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Gravitomagnetism !

  1. Nov 16, 2006 #1
    In the latest issue of New Scientist (11 November), there is an interesting article on gravitomagnetism, which has apparently been demonstrated for the first time in a laboratory (see http://www.arxiv.org/abs/gr-qc/0603033[/url] and [url]http://www.arxiv.org/abs/gr-qc/0610015 [Broken] ). The observed effect is 17 orders of magnitude than the prediction of GR !
    Last edited by a moderator: Apr 22, 2017 at 2:03 PM
  2. jcsd
  3. Nov 16, 2006 #2
    ARXIV is an eprint server, not a journal. Says there the paper is just "submitted to...", no peer review yet. I'll wait to see if this stands up to the most basic scrutiny (which it likely may not) before giving it any consideration - especially after so many "gravitomagnetic" effects turned out to be scams and publicity stunts (Podkletnov, anyone?). And their going to New Scientist with grandiose announcments before conferring with peers is not a good sign.
    Last edited by a moderator: Nov 16, 2006
  4. Nov 16, 2006 #3
    They have submitted their paper to the journal Physica C and they have been attending conferences to talk about their work. They claim that several other research teams will try to reproduce their work and that the results could be out in a year or so.
    But I agree that one should be very cautious. It is essential that other groups can reproduce the results.
  5. Nov 16, 2006 #4

    George Jones

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    Although I don't think that GR is necessarily the last word on anything, in this case, I'll bet on GR.

    A pizza with "the works", please.
    Last edited by a moderator: Apr 22, 2017 at 2:04 PM
  6. Nov 16, 2006 #5
    Is it just me or is anybody else naturally suspicious of papers on the ArXiv that have been typed in Microsoft Word?
  7. Nov 16, 2006 #6
    I have seen, that it is actually quite common among the GR-conflicting papers :smile: .
  8. Nov 17, 2006 #7
    Personally, I do not see the relevance of the format of the paper to its scientific content. Has anyone actually read the papers ?
    From reading the papers, realizing the complexity of the experiment, the effort which has been made in analyzing in depth all possible errors, the referenced literature, and considering the institutes involved, it gives to me a very serious impression. I certainly do not feel that they are trying to impress or mislead others. Instead they invite others to repeat their measurements.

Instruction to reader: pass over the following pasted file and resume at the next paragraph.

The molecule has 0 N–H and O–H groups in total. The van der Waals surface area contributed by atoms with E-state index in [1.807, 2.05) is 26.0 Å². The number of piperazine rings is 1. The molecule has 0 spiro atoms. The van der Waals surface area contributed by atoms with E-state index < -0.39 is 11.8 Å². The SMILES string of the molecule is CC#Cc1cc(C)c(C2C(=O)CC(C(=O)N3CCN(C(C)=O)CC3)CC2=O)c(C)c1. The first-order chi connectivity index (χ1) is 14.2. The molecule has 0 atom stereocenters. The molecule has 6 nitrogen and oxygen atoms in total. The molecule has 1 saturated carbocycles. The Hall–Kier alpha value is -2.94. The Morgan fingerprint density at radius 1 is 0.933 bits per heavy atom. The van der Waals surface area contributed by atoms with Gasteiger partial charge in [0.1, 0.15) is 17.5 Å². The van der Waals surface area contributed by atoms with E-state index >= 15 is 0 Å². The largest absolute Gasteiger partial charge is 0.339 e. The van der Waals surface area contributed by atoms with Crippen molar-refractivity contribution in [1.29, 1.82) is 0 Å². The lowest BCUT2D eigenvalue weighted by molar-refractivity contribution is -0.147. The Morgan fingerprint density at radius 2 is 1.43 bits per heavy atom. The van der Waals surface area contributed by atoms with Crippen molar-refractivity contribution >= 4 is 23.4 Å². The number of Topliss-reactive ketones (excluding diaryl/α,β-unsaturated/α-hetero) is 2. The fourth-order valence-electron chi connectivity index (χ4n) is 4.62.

While the signal to noise ratio in their experiment is not very high, it is impressive that they only see the effects at low temperature when the ring becomes superconducting. As to their theoretical explanation, based on gravitons acquiring mass, I am very sceptical. I do not believe that gravitons exist at all.
  9. Nov 19, 2006 #8

    Chris Hillman

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    Consider the source

    Hi again, notknowing,

    I strongly advise you to be VERY wary of what you read in New Scientist! This was once a fine magazine, but in recent years has become increasingly infested with uncritical and ill-informed articles which have terribly misled their readers. You might recall the recent flap over Justin Mullin's article in NS on claims by one Roger Shawyer, which has been widely (and justifiably) criticized by many physicists. Indeed, I just noticed a new post by Marc Millis in sci.physics.research, in which he describes why he dismissed Shawyer's claims without a second glance. (Millis once headed the now defunct Breakthrough Propulsion Physics Program at NASA, so he certainly cannot be accused of being unwilling to consider even extremly outre ideas!) Other physicists have offered detailed rebuttals, however--- probably more detailed than the subject really deserves, in fact.

    I think you misunderstood coalquay404's comment. His point (and I have noticed the same phenomenon he did) is, I think, that arXiv eprints which are not formatted in Tex (or LaTeX) are much more likely to be of poor quality. No-one claimed this is a law of Nature; rather, we are talking about statistical likelihoods. Some archive eprints formated in MS word are valuable (if rather clunky in appearance); many formatted using TeX are Dreck. He offered a rough rule of thumb (and I second the advice); take it for what it is worth.

    As for the Tajmar et al. eprints you wanted to discuss, any claims that gtr is off by 17 orders of magnitude should always be treated with great caution. Extraordinary claims require extraordinary evidence, and as Tajmar et al. themselves acknowledge, their work has not yet been confirmed by other groups. In addition to the lessons of history, there are also some specific reasons to be suspicious of their claims, but I don't wish to get into that: I just wanted to add my voice to those urging general caution concerning claims to have found a grossly incorrect laboratory scale violation of gtr.

    I wish it were not neccessary for me to add that I am NOT claiming "gtr is true" (indeed, I hold that such claims don't even make sense). I am claiming that gtr might turn out to give incorrect predictions concerning certain phenomena (indeed, past history and specific well established physical reasoning both imply that we should EXPECT this to happen at some point), but Tajmar et al. are not likely (in my estimation) to have produced the first clear experimental limitation on the validity of gtr.

    Chris Hillman
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